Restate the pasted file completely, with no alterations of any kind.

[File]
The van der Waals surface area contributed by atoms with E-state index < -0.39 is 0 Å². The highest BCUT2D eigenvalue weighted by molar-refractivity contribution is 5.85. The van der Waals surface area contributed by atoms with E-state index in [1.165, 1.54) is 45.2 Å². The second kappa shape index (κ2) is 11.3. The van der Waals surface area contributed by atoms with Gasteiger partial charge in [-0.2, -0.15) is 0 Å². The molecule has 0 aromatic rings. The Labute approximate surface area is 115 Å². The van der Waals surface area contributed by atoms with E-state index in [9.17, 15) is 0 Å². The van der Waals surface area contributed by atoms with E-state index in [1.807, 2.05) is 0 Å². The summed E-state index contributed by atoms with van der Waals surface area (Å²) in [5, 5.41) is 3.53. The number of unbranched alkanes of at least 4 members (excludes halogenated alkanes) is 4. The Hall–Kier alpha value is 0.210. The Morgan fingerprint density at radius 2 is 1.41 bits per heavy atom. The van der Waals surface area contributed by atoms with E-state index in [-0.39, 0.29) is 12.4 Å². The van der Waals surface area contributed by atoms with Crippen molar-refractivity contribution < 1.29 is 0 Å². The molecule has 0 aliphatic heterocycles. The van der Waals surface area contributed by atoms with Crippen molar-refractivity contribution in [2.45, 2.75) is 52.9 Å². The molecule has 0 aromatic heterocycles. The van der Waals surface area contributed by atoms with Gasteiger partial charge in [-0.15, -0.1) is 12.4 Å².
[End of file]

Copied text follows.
The van der Waals surface area contributed by atoms with E-state index < -0.39 is 0 Å². The highest BCUT2D eigenvalue weighted by molar-refractivity contribution is 5.85. The van der Waals surface area contributed by atoms with E-state index in [1.165, 1.54) is 45.2 Å². The second kappa shape index (κ2) is 11.3. The van der Waals surface area contributed by atoms with Gasteiger partial charge in [-0.2, -0.15) is 0 Å². The molecule has 0 aromatic rings. The Labute approximate surface area is 115 Å². The van der Waals surface area contributed by atoms with E-state index in [9.17, 15) is 0 Å². The van der Waals surface area contributed by atoms with E-state index in [1.807, 2.05) is 0 Å². The summed E-state index contributed by atoms with van der Waals surface area (Å²) in [5, 5.41) is 3.53. The number of unbranched alkanes of at least 4 members (excludes halogenated alkanes) is 4. The Hall–Kier alpha value is 0.210. The Morgan fingerprint density at radius 2 is 1.41 bits per heavy atom. The van der Waals surface area contributed by atoms with E-state index in [-0.39, 0.29) is 12.4 Å². The van der Waals surface area contributed by atoms with Crippen molar-refractivity contribution < 1.29 is 0 Å². The molecule has 0 aliphatic heterocycles. The van der Waals surface area contributed by atoms with Crippen molar-refractivity contribution in [2.45, 2.75) is 52.9 Å². The molecule has 0 aromatic heterocycles. The van der Waals surface area contributed by atoms with Gasteiger partial charge in [-0.15, -0.1) is 12.4 Å².